from dialectic into rhetoric, Agricola merges elements from rhetoric into
To overcome the sharp and infertile ideological division between rhetoric
and dialectic, we view dialectic – in line with Agricola – as a theory of
argumentation in natural discourse and fit rhetorical insight into our dialec-
tical framework.13 By conceiving dialectic as discourse dialectic, we
promote a conception that differs not only from Aristotelian dialectic, but
also from formal dialectics. Theoretically, we define dialectic as ‘a method
of regimented opposition’ in verbal communication and interaction ‘that
amounts to the pragmatic application of logic, a collaborative method of
putting logic into use so as to move from conjecture and opinion to
more secure belief ’ (van Eemeren, Grootendorst, Jackson and Jacobs, 1997,
p. 214). Rhetoric we view as the theoretical study of practical persuasion
We start from the assumption that argumentation can be described within
a dialectical framework in which the parties are supposed to act in accor-
dance with a normative procedure for reasonable argumentative discourse
in order to resolve a difference of opinion and make in every stage of the
discussion the moves that are instrumentally required. The rhetorical aspect
of argumentation manifests itself in our view in the strategic attempts to
direct the resolution process effectively toward the acceptance of one’s own
position. As the word goes, effective persuasion must be disciplined by
dialectical rationality. Therefore, in our view, the dialectical starting point
comes first, albeit that we claim at the same time that this does by no means
exclude the realisation of rhetorical aims, because strategic maneuvering
does not automatically imply that the critical principles for resolving con-
flicts are abandoned. On the other hand, rhetorical strategies may even be
persuasive if they are unreasonable, but then they are in our view not
acceptable, because the quality of argumentative discourse should never
escape critical assessment.


An understanding of the role of strategic maneuvering in resolving dis-

agreements can be achieved by revealing how, in practice, the opportuni-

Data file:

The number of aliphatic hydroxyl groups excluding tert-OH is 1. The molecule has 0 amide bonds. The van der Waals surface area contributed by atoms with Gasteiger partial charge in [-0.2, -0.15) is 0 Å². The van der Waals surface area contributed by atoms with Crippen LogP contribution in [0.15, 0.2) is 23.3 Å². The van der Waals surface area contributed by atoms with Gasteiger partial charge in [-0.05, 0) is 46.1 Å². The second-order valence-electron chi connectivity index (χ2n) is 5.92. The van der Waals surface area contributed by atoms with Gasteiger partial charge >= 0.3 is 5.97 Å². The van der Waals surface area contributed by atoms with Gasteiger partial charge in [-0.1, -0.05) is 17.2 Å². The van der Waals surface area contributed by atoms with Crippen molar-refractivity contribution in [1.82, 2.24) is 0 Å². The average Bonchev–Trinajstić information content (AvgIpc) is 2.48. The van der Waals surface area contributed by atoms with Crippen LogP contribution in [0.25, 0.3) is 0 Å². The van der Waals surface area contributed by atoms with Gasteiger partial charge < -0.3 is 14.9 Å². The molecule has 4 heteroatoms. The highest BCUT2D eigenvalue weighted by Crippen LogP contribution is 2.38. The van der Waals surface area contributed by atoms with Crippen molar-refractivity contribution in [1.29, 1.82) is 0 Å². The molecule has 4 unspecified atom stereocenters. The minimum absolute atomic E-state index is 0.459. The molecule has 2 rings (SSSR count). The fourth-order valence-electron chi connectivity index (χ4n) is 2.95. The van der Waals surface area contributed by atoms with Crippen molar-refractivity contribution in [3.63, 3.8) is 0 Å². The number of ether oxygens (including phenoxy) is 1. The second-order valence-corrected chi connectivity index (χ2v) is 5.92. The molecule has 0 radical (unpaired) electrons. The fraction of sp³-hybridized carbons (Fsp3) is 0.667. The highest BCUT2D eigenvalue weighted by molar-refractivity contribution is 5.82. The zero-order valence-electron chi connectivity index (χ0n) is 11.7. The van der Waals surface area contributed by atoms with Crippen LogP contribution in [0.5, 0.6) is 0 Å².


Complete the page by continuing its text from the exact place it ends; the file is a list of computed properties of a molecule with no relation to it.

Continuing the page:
ties available in a certain dialectical situation are used to handle that
situation most favorably for the speaker or writer. Each stage in the reso-
lution process is characterized by a specific dialectical aim. The parties
are committed to pursue this aim, but they may also be expected to make
the moves that serve their own interests best, thus shaping the dialectical

situation to their own advantage. So, the dialectical objective of a partic-

ular discussion stage always has a rhetorical complement.
In our view, three different aspects of strategic maneuvering aimed at
realising rhetorical aims are to be distinguished: (1) making an adequate
selection from the options constituting the topical potential associated with
a particular discussion stage, (2) selecting a responsive adaptation to
audience demands in that stage, and (3) exploiting the presentational
devices appropriate for the moves made in that stage. Given a certain dif-
ference of opinion, speakers or writers then choose the material they find
easiest to handle; they choose the perspective most agreeable to the
audience; and then they present their contribution in the most effective
The topical potential associated with a particular dialectical stage can
be regarded as the set of alternative moves relevant in that stage of the
resolution process. Perelman and Olbrechts-Tyteca rightly emphasize that
from the very fact that certain elements are selected, ‘their importance
and pertinence to the discussion are implied’ (1969, p. 119). Apart from
endowing elements with a ‘presence,’ deliberate suppression of a move is
also a noteworthy phenomenon of choice (1969, p. 116).15